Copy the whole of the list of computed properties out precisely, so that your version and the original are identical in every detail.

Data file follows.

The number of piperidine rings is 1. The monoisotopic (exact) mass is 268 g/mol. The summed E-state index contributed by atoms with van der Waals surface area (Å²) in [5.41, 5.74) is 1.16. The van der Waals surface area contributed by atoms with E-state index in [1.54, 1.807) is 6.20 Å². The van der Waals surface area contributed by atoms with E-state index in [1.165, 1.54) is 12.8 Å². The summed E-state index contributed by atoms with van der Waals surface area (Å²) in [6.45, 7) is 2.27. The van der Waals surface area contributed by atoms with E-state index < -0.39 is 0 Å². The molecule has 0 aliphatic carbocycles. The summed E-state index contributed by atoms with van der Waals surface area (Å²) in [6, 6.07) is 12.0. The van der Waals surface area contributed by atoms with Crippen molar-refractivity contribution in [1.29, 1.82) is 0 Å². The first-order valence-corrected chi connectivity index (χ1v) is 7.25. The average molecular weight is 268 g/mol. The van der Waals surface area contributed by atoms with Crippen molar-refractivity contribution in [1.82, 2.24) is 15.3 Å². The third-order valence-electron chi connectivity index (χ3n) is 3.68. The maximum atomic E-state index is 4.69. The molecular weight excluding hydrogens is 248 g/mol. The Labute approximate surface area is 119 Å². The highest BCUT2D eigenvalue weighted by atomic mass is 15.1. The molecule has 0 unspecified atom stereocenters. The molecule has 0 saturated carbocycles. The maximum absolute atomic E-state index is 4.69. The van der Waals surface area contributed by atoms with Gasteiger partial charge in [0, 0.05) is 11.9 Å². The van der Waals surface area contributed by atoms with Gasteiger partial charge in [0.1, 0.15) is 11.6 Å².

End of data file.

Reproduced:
The number of piperidine rings is 1. The monoisotopic (exact) mass is 268 g/mol. The summed E-state index contributed by atoms with van der Waals surface area (Å²) in [5.41, 5.74) is 1.16. The van der Waals surface area contributed by atoms with E-state index in [1.54, 1.807) is 6.20 Å². The van der Waals surface area contributed by atoms with E-state index in [1.165, 1.54) is 12.8 Å². The summed E-state index contributed by atoms with van der Waals surface area (Å²) in [6.45, 7) is 2.27. The van der Waals surface area contributed by atoms with E-state index < -0.39 is 0 Å². The molecule has 0 aliphatic carbocycles. The summed E-state index contributed by atoms with van der Waals surface area (Å²) in [6, 6.07) is 12.0. The van der Waals surface area contributed by atoms with Crippen molar-refractivity contribution in [1.29, 1.82) is 0 Å². The first-order valence-corrected chi connectivity index (χ1v) is 7.25. The average molecular weight is 268 g/mol. The van der Waals surface area contributed by atoms with Crippen molar-refractivity contribution in [1.82, 2.24) is 15.3 Å². The third-order valence-electron chi connectivity index (χ3n) is 3.68. The maximum atomic E-state index is 4.69. The molecular weight excluding hydrogens is 248 g/mol. The Labute approximate surface area is 119 Å². The highest BCUT2D eigenvalue weighted by atomic mass is 15.1. The molecule has 0 unspecified atom stereocenters. The molecule has 0 saturated carbocycles. The maximum absolute atomic E-state index is 4.69. The van der Waals surface area contributed by atoms with Gasteiger partial charge in [0, 0.05) is 11.9 Å². The van der Waals surface area contributed by atoms with Gasteiger partial charge in [0.1, 0.15) is 11.6 Å².